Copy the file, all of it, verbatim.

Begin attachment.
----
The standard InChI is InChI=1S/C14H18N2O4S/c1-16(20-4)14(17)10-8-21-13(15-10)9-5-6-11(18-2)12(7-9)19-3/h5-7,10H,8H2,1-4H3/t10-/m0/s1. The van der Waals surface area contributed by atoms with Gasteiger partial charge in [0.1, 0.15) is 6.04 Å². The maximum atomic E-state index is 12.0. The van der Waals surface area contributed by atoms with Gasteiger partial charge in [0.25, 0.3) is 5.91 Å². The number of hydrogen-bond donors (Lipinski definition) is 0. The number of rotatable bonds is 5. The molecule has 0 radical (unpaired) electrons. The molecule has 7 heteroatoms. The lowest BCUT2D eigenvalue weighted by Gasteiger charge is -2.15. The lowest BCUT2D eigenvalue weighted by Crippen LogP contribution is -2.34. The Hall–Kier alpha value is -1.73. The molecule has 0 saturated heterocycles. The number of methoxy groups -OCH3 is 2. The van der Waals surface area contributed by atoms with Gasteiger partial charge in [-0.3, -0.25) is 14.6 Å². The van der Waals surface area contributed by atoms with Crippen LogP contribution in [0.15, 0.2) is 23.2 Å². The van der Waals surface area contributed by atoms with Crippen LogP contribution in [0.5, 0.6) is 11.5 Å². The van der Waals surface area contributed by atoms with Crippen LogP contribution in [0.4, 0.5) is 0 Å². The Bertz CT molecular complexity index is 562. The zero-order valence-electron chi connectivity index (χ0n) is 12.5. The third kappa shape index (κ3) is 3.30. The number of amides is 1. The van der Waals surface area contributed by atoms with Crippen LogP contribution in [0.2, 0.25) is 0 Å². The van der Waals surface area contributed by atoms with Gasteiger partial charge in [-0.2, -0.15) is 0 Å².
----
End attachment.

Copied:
The standard InChI is InChI=1S/C14H18N2O4S/c1-16(20-4)14(17)10-8-21-13(15-10)9-5-6-11(18-2)12(7-9)19-3/h5-7,10H,8H2,1-4H3/t10-/m0/s1. The van der Waals surface area contributed by atoms with Gasteiger partial charge in [0.1, 0.15) is 6.04 Å². The maximum atomic E-state index is 12.0. The van der Waals surface area contributed by atoms with Gasteiger partial charge in [0.25, 0.3) is 5.91 Å². The number of hydrogen-bond donors (Lipinski definition) is 0. The number of rotatable bonds is 5. The molecule has 0 radical (unpaired) electrons. The molecule has 7 heteroatoms. The lowest BCUT2D eigenvalue weighted by Gasteiger charge is -2.15. The lowest BCUT2D eigenvalue weighted by Crippen LogP contribution is -2.34. The Hall–Kier alpha value is -1.73. The molecule has 0 saturated heterocycles. The number of methoxy groups -OCH3 is 2. The van der Waals surface area contributed by atoms with Gasteiger partial charge in [-0.3, -0.25) is 14.6 Å². The van der Waals surface area contributed by atoms with Crippen LogP contribution in [0.15, 0.2) is 23.2 Å². The van der Waals surface area contributed by atoms with Crippen LogP contribution in [0.5, 0.6) is 11.5 Å². The van der Waals surface area contributed by atoms with Crippen LogP contribution in [0.4, 0.5) is 0 Å². The Bertz CT molecular complexity index is 562. The zero-order valence-electron chi connectivity index (χ0n) is 12.5. The third kappa shape index (κ3) is 3.30. The number of amides is 1. The van der Waals surface area contributed by atoms with Crippen LogP contribution in [0.2, 0.25) is 0 Å². The van der Waals surface area contributed by atoms with Gasteiger partial charge in [-0.2, -0.15) is 0 Å².